Doniz did not want to demolish the home in which she raised her son and daughter, so she asked if a historic designation would offer any protection. She was passionate about the memories she had within the “Modern Junior Executive” model home, which was featured on the 1956 Parade of Homes.

“Having a new home built would be so easy to do, but I would lose the memories between these walls and the history here is worth more to my children and I than a new home,” Doniz said.

That quote, combined with the will to assist someone who has the same passion for the history of homes, was the driving force for the HOP team and Preservation Houston to collaborate on an appeal requesting the GLO to reconsider demolishing this beautiful mid-century modern home. In early November, Historic Preservation Planner Terrance Jackson worked with David Busch of Preservation Houston to present information to the GLO. By Dec. 11, the HOP team received an email from Doniz with the good news:

“I cannot thank you enough for the documents you provided about my home. They were instrumental in getting the proper designation and approval with The Hurricane Harvey fund and the General Land Office. As such, the project has been recategorized from Demolition/Build to REHABILITATION. This said, its historical designation allows for a higher maximum cap that more than covers the cost previously estimated,” Doniz wrote.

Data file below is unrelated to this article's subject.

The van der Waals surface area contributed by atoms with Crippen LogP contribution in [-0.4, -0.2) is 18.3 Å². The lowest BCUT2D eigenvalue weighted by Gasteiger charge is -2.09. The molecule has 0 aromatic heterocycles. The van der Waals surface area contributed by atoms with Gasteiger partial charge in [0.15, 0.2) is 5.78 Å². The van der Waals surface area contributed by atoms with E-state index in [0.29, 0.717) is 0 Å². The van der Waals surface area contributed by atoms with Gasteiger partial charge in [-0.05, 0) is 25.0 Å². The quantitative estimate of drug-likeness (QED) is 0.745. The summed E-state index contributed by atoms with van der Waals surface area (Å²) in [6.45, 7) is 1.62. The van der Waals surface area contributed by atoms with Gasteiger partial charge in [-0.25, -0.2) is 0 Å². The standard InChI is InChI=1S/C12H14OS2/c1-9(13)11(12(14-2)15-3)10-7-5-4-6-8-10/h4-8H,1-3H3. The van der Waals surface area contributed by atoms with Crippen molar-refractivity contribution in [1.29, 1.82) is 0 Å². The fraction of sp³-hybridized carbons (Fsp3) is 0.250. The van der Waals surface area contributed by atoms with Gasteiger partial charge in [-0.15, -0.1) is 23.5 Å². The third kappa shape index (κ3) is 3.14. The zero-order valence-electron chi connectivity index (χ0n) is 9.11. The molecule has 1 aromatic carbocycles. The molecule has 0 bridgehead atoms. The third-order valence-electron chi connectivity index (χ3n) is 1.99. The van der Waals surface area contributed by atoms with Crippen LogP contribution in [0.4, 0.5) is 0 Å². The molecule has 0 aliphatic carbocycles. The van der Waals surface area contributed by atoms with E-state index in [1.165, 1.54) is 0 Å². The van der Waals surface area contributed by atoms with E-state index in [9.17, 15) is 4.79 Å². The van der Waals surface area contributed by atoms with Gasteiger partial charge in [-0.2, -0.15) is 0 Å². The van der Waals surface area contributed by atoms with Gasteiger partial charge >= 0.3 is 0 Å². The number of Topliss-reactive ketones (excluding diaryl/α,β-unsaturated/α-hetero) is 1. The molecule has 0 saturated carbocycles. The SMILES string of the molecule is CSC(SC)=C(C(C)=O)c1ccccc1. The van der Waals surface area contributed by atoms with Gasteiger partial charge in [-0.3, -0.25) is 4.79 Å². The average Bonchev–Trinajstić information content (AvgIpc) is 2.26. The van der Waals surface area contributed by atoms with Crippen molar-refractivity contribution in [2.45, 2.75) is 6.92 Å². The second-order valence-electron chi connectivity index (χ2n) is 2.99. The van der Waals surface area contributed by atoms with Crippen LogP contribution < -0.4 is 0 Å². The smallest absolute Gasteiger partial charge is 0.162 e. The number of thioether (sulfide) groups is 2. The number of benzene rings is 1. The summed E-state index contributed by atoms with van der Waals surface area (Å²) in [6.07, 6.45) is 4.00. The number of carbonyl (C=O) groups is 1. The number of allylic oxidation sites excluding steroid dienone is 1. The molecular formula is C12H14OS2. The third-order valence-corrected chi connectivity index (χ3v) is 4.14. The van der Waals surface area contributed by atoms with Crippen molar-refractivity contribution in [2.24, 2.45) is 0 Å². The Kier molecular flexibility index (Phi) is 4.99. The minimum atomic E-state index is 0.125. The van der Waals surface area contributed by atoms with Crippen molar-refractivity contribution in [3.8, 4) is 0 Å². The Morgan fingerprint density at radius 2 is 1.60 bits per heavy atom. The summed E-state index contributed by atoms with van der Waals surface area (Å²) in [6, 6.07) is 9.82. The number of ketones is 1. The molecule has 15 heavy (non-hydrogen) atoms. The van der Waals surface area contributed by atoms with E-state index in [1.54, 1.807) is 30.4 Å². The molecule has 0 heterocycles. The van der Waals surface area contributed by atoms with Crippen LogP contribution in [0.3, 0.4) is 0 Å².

“The home will be rehabilitated, it’s historical significance will remain intact and a knowledgeable contractor will be used that will keep within the mandates of the city and state. The GLO called and thanked me for my forethought and diligence when asking for a reanalysis of the proposed demolition,” Doniz wrote.

“They apologized for not having a system in place to capture homes such as mine and stated that because of the way I handled the situation, they were now able to place stop-gaps in the intake process that would capture any future historically significant homes affected … I know I have you and David Busch with Preservation Houston, to thank for their diligence, care, and also phone calls to ensure this would not happen again,” she wrote.

Monthly Planner December 2020


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Houston, Texas, 77002

About us

Houston, the 4th largest city in the United States, is a dynamic, growing city, rich in culture and diversity. The Planning and Development Department's mission is to work to ensure that it remains a vibrant and sustainable city by partnering with decision makers and the community to balance a spectrum of needs and interests while addressing the dynamics of growth and change.